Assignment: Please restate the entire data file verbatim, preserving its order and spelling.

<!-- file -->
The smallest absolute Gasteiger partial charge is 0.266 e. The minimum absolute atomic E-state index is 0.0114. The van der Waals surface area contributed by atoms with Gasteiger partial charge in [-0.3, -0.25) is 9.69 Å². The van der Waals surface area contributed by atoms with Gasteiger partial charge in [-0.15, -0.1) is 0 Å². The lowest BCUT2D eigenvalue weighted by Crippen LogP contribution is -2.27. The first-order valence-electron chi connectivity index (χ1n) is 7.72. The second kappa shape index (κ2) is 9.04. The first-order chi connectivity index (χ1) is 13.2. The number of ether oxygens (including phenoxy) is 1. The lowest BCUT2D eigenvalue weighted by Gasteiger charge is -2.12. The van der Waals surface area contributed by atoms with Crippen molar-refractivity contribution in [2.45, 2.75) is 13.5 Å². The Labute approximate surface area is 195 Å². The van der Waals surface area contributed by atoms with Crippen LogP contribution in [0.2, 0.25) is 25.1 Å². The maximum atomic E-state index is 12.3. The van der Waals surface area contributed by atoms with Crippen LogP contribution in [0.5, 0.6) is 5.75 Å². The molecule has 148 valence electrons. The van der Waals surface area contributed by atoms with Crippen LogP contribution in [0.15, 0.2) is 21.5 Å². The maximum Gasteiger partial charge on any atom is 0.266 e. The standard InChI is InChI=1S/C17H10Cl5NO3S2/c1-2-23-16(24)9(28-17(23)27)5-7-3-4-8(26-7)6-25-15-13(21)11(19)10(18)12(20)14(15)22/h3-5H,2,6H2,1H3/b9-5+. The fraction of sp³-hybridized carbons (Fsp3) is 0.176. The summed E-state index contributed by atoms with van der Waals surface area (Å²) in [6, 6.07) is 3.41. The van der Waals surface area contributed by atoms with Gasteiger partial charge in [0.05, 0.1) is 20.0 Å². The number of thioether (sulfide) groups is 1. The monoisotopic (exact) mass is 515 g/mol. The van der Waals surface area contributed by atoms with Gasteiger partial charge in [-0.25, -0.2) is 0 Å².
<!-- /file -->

The smallest absolute Gasteiger partial charge is 0.266 e. The minimum absolute atomic E-state index is 0.0114. The van der Waals surface area contributed by atoms with Gasteiger partial charge in [-0.3, -0.25) is 9.69 Å². The van der Waals surface area contributed by atoms with Gasteiger partial charge in [-0.15, -0.1) is 0 Å². The lowest BCUT2D eigenvalue weighted by Crippen LogP contribution is -2.27. The first-order valence-electron chi connectivity index (χ1n) is 7.72. The second kappa shape index (κ2) is 9.04. The first-order chi connectivity index (χ1) is 13.2. The number of ether oxygens (including phenoxy) is 1. The lowest BCUT2D eigenvalue weighted by Gasteiger charge is -2.12. The van der Waals surface area contributed by atoms with Crippen molar-refractivity contribution in [2.45, 2.75) is 13.5 Å². The Labute approximate surface area is 195 Å². The van der Waals surface area contributed by atoms with Crippen LogP contribution in [0.2, 0.25) is 25.1 Å². The maximum atomic E-state index is 12.3. The van der Waals surface area contributed by atoms with Crippen LogP contribution in [0.5, 0.6) is 5.75 Å². The molecule has 148 valence electrons. The van der Waals surface area contributed by atoms with Crippen LogP contribution in [0.15, 0.2) is 21.5 Å². The maximum Gasteiger partial charge on any atom is 0.266 e. The standard InChI is InChI=1S/C17H10Cl5NO3S2/c1-2-23-16(24)9(28-17(23)27)5-7-3-4-8(26-7)6-25-15-13(21)11(19)10(18)12(20)14(15)22/h3-5H,2,6H2,1H3/b9-5+. The fraction of sp³-hybridized carbons (Fsp3) is 0.176. The summed E-state index contributed by atoms with van der Waals surface area (Å²) in [6, 6.07) is 3.41. The van der Waals surface area contributed by atoms with Gasteiger partial charge in [0.05, 0.1) is 20.0 Å². The number of thioether (sulfide) groups is 1. The monoisotopic (exact) mass is 515 g/mol. The van der Waals surface area contributed by atoms with Gasteiger partial charge in [-0.25, -0.2) is 0 Å².